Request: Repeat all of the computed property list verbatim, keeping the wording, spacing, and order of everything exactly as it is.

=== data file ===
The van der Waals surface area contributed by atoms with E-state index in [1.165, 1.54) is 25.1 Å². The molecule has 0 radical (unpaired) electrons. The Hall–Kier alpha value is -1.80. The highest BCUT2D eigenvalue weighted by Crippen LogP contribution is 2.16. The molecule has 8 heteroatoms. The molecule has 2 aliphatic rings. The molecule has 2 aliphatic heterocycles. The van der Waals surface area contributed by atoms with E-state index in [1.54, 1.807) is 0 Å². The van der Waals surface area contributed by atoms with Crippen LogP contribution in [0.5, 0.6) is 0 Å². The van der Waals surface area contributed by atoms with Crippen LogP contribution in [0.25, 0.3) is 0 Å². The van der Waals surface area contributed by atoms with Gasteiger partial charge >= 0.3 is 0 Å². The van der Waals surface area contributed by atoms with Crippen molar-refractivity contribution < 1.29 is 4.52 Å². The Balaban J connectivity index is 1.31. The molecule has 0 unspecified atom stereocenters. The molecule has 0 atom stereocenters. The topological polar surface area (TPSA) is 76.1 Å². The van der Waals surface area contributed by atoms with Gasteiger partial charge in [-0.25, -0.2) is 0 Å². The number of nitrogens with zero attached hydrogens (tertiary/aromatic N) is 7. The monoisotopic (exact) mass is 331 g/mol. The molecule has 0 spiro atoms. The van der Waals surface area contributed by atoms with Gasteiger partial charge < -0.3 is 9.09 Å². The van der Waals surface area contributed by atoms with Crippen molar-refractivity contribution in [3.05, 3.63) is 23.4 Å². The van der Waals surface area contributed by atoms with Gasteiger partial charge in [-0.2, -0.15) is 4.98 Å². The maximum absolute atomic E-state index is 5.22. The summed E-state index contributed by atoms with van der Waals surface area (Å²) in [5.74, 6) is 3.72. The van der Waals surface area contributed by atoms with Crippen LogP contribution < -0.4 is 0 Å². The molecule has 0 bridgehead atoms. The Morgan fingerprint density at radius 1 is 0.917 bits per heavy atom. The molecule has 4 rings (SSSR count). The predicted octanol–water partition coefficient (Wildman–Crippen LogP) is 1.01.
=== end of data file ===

The van der Waals surface area contributed by atoms with E-state index in [1.165, 1.54) is 25.1 Å². The molecule has 0 radical (unpaired) electrons. The Hall–Kier alpha value is -1.80. The highest BCUT2D eigenvalue weighted by Crippen LogP contribution is 2.16. The molecule has 8 heteroatoms. The molecule has 2 aliphatic rings. The molecule has 2 aliphatic heterocycles. The van der Waals surface area contributed by atoms with E-state index in [1.54, 1.807) is 0 Å². The van der Waals surface area contributed by atoms with Crippen LogP contribution in [0.5, 0.6) is 0 Å². The van der Waals surface area contributed by atoms with Crippen LogP contribution in [0.25, 0.3) is 0 Å². The van der Waals surface area contributed by atoms with Gasteiger partial charge >= 0.3 is 0 Å². The van der Waals surface area contributed by atoms with Crippen molar-refractivity contribution < 1.29 is 4.52 Å². The Balaban J connectivity index is 1.31. The molecule has 0 unspecified atom stereocenters. The molecule has 0 atom stereocenters. The topological polar surface area (TPSA) is 76.1 Å². The van der Waals surface area contributed by atoms with Gasteiger partial charge in [-0.25, -0.2) is 0 Å². The number of nitrogens with zero attached hydrogens (tertiary/aromatic N) is 7. The monoisotopic (exact) mass is 331 g/mol. The molecule has 0 spiro atoms. The van der Waals surface area contributed by atoms with Gasteiger partial charge < -0.3 is 9.09 Å². The van der Waals surface area contributed by atoms with Crippen molar-refractivity contribution in [3.05, 3.63) is 23.4 Å². The van der Waals surface area contributed by atoms with Gasteiger partial charge in [-0.2, -0.15) is 4.98 Å². The maximum absolute atomic E-state index is 5.22. The summed E-state index contributed by atoms with van der Waals surface area (Å²) in [5.74, 6) is 3.72. The van der Waals surface area contributed by atoms with Crippen LogP contribution < -0.4 is 0 Å². The molecule has 0 bridgehead atoms. The Morgan fingerprint density at radius 1 is 0.917 bits per heavy atom. The molecule has 4 rings (SSSR count). The predicted octanol–water partition coefficient (Wildman–Crippen LogP) is 1.01.